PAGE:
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This very interesting film was a British/New Zealand joint production set in the majestic scenery of New Zealand, and if this film doesn't convince you that it is a great country to visit if you love the great outdoors, then nothing will. Ray Winstone plays Arajan Van Dieman a South African veteran of the Boer war who relocates to New Zealand following the death of his family at the hands of the British. I still remember when we were always the good guys! Unfortunately New Zealand is also in the hands of his old enemy. It is not long before he is helping the British to track a Maori seaman who has supposedly murdered a British soldier. Van Dieman is more motivated by the 100 sovereigns reward than any sense of moral duty. It soon becomes apparent that our man is not going to be so easy to catch. He knows the land and can lay false trails, which makes him elusive to track, and Van Dieman can most certainly track. The pursuit becomes a battle of wits, and the men find that they have more in common than they think.

The film can be viewed as another antipodean western. Ray Winstone had already starred in "The Proposition" which was a good example of that. He clearly enjoys his busmans holidays down under! The films battle of wits reminded me much of that between Martin Sheen and Sam Waterston in the western "Eagles Wing". It is certainly not far fetched to have a South African who can track, if he was taught by a bushman, as Winstone's character was in this film. The San bushman were the finest trackers who ever lived. If you are fortunate enough to come across a copy of Louis Liebenberg's definitive book on the subject "The Art of Tracking: The Origin of Science", you will see what I mean. Liebenberg was a white South African who learned to track from the bushmen of the Kalahari. Ray Winstone gives a credible performance as a Boer with a slightly dodgy Sath Afreecan accent, ya, although he does look a bit, ahem, portly shall we say to be chasing a very fit looking Maori around such rugged landscape. Temuera Morrison gives him somewhat wooden support, but at least looks the part of a self sufficient Maori. The film is at its best with the action scenes out in the beautiful wilds of New Zealand. The dialogue between Winstone and Morrison certainly lacks a bit of sparkle at times. I liked the fact that the background to both characters was explored, which is more than can be said of Peter Weir's recent epic survival story "The Way Ahead". There are a lot of pretty decent films being made down under these days, and this is another one off the production line. The recent coincidentally named "Van Dieman's Land" was another haunting tale of survival in the Tasmanian forests. I have heard that the Australian film "The Tracker" made in 2002 starring David Gulpilil, which is not to be confused with this film, is also a very good watch. Whilst not a classic, this a good solid film that is worth watching for the breathtaking scenery alone.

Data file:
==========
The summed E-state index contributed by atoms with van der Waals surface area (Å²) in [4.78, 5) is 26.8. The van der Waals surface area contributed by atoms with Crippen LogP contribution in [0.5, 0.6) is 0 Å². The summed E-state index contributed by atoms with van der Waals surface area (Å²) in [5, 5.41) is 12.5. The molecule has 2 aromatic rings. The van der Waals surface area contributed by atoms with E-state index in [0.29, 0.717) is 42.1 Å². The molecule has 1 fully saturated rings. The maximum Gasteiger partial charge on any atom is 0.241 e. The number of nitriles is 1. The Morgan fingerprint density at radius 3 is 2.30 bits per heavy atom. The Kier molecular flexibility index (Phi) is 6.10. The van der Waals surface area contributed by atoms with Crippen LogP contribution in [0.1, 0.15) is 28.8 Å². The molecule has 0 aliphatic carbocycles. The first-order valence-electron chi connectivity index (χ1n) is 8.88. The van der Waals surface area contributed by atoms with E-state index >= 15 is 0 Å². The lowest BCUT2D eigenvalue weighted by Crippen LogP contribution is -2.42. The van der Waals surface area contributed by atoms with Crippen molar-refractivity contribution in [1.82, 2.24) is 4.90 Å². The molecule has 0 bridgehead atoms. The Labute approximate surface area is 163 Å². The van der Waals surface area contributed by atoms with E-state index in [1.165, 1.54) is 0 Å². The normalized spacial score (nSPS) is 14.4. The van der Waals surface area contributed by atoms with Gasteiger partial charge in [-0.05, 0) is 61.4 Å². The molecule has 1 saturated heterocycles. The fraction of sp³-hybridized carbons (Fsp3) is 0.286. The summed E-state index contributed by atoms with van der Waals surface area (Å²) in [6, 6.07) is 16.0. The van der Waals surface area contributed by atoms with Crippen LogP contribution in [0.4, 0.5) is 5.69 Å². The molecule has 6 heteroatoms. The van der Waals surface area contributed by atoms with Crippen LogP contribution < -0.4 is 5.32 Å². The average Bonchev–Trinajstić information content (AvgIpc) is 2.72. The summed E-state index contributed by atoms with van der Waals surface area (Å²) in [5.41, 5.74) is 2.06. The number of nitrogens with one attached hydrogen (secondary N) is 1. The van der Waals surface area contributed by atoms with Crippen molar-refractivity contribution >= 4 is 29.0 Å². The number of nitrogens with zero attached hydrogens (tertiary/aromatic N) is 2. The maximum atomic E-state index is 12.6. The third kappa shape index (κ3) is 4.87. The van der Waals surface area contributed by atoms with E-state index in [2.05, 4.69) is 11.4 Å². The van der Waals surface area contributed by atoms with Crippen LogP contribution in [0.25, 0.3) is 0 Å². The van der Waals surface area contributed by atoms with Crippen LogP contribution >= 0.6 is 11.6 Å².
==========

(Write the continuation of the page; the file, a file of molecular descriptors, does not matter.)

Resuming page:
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on 18 June 2011